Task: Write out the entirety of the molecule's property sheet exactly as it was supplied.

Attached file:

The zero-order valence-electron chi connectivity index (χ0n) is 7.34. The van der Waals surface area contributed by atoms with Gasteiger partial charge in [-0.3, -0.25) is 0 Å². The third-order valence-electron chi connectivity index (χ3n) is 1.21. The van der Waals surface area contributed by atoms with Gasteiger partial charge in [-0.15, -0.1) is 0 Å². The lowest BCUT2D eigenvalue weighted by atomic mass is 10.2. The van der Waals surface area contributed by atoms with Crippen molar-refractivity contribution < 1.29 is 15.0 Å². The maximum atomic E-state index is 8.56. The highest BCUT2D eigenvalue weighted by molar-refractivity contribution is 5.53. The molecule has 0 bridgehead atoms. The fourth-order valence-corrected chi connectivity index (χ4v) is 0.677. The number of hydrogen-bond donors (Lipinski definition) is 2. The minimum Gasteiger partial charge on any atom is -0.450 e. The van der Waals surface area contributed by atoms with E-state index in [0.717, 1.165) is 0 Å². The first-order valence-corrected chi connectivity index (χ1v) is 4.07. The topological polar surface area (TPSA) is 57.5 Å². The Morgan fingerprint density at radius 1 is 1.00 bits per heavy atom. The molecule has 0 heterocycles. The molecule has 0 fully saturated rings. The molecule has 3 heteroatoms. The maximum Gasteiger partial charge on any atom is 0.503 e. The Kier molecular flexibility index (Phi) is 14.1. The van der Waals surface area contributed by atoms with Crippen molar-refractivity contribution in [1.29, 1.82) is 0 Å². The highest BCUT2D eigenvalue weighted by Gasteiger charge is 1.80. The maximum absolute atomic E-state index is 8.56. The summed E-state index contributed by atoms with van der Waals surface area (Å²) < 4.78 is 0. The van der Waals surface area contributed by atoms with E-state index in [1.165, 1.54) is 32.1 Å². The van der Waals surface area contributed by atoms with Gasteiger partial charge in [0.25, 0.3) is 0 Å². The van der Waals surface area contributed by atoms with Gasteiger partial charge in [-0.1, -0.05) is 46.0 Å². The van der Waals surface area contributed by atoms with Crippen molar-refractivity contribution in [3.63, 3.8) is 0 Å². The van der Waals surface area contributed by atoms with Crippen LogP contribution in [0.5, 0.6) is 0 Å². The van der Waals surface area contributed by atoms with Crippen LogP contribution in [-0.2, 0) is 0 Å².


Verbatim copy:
The zero-order valence-electron chi connectivity index (χ0n) is 7.34. The van der Waals surface area contributed by atoms with Gasteiger partial charge in [-0.3, -0.25) is 0 Å². The third-order valence-electron chi connectivity index (χ3n) is 1.21. The van der Waals surface area contributed by atoms with Gasteiger partial charge in [-0.15, -0.1) is 0 Å². The lowest BCUT2D eigenvalue weighted by atomic mass is 10.2. The van der Waals surface area contributed by atoms with Crippen molar-refractivity contribution < 1.29 is 15.0 Å². The maximum atomic E-state index is 8.56. The highest BCUT2D eigenvalue weighted by molar-refractivity contribution is 5.53. The molecule has 0 bridgehead atoms. The fourth-order valence-corrected chi connectivity index (χ4v) is 0.677. The number of hydrogen-bond donors (Lipinski definition) is 2. The minimum Gasteiger partial charge on any atom is -0.450 e. The van der Waals surface area contributed by atoms with E-state index in [0.717, 1.165) is 0 Å². The first-order valence-corrected chi connectivity index (χ1v) is 4.07. The topological polar surface area (TPSA) is 57.5 Å². The Morgan fingerprint density at radius 1 is 1.00 bits per heavy atom. The molecule has 0 heterocycles. The molecule has 0 fully saturated rings. The molecule has 3 heteroatoms. The maximum Gasteiger partial charge on any atom is 0.503 e. The Kier molecular flexibility index (Phi) is 14.1. The van der Waals surface area contributed by atoms with Crippen molar-refractivity contribution in [1.29, 1.82) is 0 Å². The highest BCUT2D eigenvalue weighted by Gasteiger charge is 1.80. The maximum absolute atomic E-state index is 8.56. The summed E-state index contributed by atoms with van der Waals surface area (Å²) < 4.78 is 0. The van der Waals surface area contributed by atoms with E-state index in [1.165, 1.54) is 32.1 Å². The van der Waals surface area contributed by atoms with Gasteiger partial charge in [0.25, 0.3) is 0 Å². The van der Waals surface area contributed by atoms with Gasteiger partial charge in [-0.1, -0.05) is 46.0 Å². The van der Waals surface area contributed by atoms with Crippen molar-refractivity contribution in [3.63, 3.8) is 0 Å². The van der Waals surface area contributed by atoms with Crippen LogP contribution in [0.5, 0.6) is 0 Å². The van der Waals surface area contributed by atoms with Crippen LogP contribution in [-0.2, 0) is 0 Å².